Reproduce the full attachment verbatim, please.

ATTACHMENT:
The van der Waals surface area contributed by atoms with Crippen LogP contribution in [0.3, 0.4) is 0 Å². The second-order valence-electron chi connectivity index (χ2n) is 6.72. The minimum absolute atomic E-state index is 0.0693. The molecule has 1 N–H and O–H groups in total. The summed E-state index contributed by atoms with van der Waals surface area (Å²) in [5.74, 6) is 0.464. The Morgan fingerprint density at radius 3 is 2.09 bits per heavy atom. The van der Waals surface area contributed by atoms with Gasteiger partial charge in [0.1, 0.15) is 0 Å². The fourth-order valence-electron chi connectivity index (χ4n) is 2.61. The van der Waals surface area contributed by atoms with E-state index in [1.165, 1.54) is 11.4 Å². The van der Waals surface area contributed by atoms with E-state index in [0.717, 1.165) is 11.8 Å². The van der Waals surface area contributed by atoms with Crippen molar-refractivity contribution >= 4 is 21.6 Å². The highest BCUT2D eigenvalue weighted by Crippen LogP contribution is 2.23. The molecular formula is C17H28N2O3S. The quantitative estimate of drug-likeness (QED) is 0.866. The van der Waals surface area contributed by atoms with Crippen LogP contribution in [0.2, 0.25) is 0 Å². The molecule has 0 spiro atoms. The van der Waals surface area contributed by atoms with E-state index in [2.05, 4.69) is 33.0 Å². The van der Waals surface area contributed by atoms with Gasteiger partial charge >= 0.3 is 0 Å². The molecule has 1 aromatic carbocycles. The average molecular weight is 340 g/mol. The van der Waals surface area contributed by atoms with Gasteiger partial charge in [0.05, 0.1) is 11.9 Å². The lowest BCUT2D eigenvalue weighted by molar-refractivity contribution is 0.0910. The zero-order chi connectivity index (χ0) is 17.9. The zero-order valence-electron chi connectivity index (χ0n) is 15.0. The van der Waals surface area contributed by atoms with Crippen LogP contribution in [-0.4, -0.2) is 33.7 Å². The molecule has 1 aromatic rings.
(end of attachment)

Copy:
The van der Waals surface area contributed by atoms with Crippen LogP contribution in [0.3, 0.4) is 0 Å². The second-order valence-electron chi connectivity index (χ2n) is 6.72. The minimum absolute atomic E-state index is 0.0693. The molecule has 1 N–H and O–H groups in total. The summed E-state index contributed by atoms with van der Waals surface area (Å²) in [5.74, 6) is 0.464. The Morgan fingerprint density at radius 3 is 2.09 bits per heavy atom. The van der Waals surface area contributed by atoms with Gasteiger partial charge in [0.1, 0.15) is 0 Å². The fourth-order valence-electron chi connectivity index (χ4n) is 2.61. The van der Waals surface area contributed by atoms with E-state index in [1.165, 1.54) is 11.4 Å². The van der Waals surface area contributed by atoms with E-state index in [0.717, 1.165) is 11.8 Å². The van der Waals surface area contributed by atoms with Crippen molar-refractivity contribution >= 4 is 21.6 Å². The highest BCUT2D eigenvalue weighted by Crippen LogP contribution is 2.23. The molecular formula is C17H28N2O3S. The quantitative estimate of drug-likeness (QED) is 0.866. The van der Waals surface area contributed by atoms with Crippen LogP contribution in [0.2, 0.25) is 0 Å². The molecule has 0 spiro atoms. The van der Waals surface area contributed by atoms with E-state index in [2.05, 4.69) is 33.0 Å². The van der Waals surface area contributed by atoms with Gasteiger partial charge >= 0.3 is 0 Å². The molecule has 1 aromatic carbocycles. The average molecular weight is 340 g/mol. The van der Waals surface area contributed by atoms with Gasteiger partial charge in [0.05, 0.1) is 11.9 Å². The lowest BCUT2D eigenvalue weighted by molar-refractivity contribution is 0.0910. The zero-order chi connectivity index (χ0) is 17.9. The zero-order valence-electron chi connectivity index (χ0n) is 15.0. The van der Waals surface area contributed by atoms with Crippen LogP contribution in [-0.4, -0.2) is 33.7 Å². The molecule has 1 aromatic rings.